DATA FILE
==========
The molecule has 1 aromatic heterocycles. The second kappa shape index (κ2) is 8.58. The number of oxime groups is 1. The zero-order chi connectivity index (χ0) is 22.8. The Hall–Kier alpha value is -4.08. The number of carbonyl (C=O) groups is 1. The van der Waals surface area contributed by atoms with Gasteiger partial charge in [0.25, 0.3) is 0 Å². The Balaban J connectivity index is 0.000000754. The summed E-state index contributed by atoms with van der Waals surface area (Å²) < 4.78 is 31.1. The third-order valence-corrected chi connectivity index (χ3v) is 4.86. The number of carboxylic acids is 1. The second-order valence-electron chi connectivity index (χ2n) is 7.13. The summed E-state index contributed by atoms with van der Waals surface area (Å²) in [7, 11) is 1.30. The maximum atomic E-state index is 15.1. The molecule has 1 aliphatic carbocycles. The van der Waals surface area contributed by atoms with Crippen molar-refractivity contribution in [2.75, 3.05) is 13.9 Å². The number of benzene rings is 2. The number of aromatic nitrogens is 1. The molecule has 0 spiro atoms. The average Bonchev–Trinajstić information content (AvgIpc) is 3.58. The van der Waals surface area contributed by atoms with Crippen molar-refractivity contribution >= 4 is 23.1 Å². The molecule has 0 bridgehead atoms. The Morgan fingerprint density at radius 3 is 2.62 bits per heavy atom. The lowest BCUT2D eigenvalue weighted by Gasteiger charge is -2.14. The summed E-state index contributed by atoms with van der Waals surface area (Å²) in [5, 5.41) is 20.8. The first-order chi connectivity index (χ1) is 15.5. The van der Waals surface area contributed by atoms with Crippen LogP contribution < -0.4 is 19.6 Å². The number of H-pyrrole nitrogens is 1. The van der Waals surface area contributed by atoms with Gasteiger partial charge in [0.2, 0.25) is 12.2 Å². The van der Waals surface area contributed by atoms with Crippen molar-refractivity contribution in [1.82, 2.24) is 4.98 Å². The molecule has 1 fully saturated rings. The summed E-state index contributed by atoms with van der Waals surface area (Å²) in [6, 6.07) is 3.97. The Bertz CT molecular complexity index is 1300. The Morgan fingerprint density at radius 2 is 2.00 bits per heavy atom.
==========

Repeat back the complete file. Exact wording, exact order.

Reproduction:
The molecule has 1 aromatic heterocycles. The second kappa shape index (κ2) is 8.58. The number of oxime groups is 1. The zero-order chi connectivity index (χ0) is 22.8. The Hall–Kier alpha value is -4.08. The number of carbonyl (C=O) groups is 1. The van der Waals surface area contributed by atoms with Gasteiger partial charge in [0.25, 0.3) is 0 Å². The Balaban J connectivity index is 0.000000754. The summed E-state index contributed by atoms with van der Waals surface area (Å²) < 4.78 is 31.1. The third-order valence-corrected chi connectivity index (χ3v) is 4.86. The number of carboxylic acids is 1. The second-order valence-electron chi connectivity index (χ2n) is 7.13. The summed E-state index contributed by atoms with van der Waals surface area (Å²) in [7, 11) is 1.30. The maximum atomic E-state index is 15.1. The molecule has 1 aliphatic carbocycles. The van der Waals surface area contributed by atoms with Crippen molar-refractivity contribution in [2.75, 3.05) is 13.9 Å². The number of benzene rings is 2. The number of aromatic nitrogens is 1. The molecule has 0 spiro atoms. The average Bonchev–Trinajstić information content (AvgIpc) is 3.58. The van der Waals surface area contributed by atoms with Crippen molar-refractivity contribution >= 4 is 23.1 Å². The molecule has 0 bridgehead atoms. The Morgan fingerprint density at radius 3 is 2.62 bits per heavy atom. The lowest BCUT2D eigenvalue weighted by Gasteiger charge is -2.14. The summed E-state index contributed by atoms with van der Waals surface area (Å²) in [5, 5.41) is 20.8. The first-order chi connectivity index (χ1) is 15.5. The van der Waals surface area contributed by atoms with Crippen LogP contribution < -0.4 is 19.6 Å². The number of H-pyrrole nitrogens is 1. The van der Waals surface area contributed by atoms with Gasteiger partial charge in [0.2, 0.25) is 12.2 Å². The van der Waals surface area contributed by atoms with Crippen molar-refractivity contribution in [1.82, 2.24) is 4.98 Å². The molecule has 1 fully saturated rings. The summed E-state index contributed by atoms with van der Waals surface area (Å²) in [6, 6.07) is 3.97. The Bertz CT molecular complexity index is 1300. The Morgan fingerprint density at radius 2 is 2.00 bits per heavy atom.